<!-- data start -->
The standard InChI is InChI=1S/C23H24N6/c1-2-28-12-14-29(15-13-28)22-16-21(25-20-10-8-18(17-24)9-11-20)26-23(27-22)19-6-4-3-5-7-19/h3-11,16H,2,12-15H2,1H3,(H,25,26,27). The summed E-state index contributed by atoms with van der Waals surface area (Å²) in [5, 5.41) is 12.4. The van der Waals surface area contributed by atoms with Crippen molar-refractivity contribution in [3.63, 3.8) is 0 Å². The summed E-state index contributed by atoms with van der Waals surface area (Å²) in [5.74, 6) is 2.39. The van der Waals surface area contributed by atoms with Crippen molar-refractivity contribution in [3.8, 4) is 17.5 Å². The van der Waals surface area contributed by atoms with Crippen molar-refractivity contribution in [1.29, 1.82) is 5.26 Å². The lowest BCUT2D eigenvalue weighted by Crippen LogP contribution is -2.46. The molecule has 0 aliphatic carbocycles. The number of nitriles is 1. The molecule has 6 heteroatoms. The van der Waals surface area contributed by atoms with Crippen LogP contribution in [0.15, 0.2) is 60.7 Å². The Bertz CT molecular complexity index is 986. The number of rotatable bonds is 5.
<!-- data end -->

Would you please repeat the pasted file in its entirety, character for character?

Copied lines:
The standard InChI is InChI=1S/C23H24N6/c1-2-28-12-14-29(15-13-28)22-16-21(25-20-10-8-18(17-24)9-11-20)26-23(27-22)19-6-4-3-5-7-19/h3-11,16H,2,12-15H2,1H3,(H,25,26,27). The summed E-state index contributed by atoms with van der Waals surface area (Å²) in [5, 5.41) is 12.4. The van der Waals surface area contributed by atoms with Crippen molar-refractivity contribution in [3.63, 3.8) is 0 Å². The summed E-state index contributed by atoms with van der Waals surface area (Å²) in [5.74, 6) is 2.39. The van der Waals surface area contributed by atoms with Crippen molar-refractivity contribution in [3.8, 4) is 17.5 Å². The van der Waals surface area contributed by atoms with Crippen molar-refractivity contribution in [1.29, 1.82) is 5.26 Å². The lowest BCUT2D eigenvalue weighted by Crippen LogP contribution is -2.46. The molecule has 0 aliphatic carbocycles. The number of nitriles is 1. The molecule has 6 heteroatoms. The van der Waals surface area contributed by atoms with Crippen LogP contribution in [0.15, 0.2) is 60.7 Å². The Bertz CT molecular complexity index is 986. The number of rotatable bonds is 5.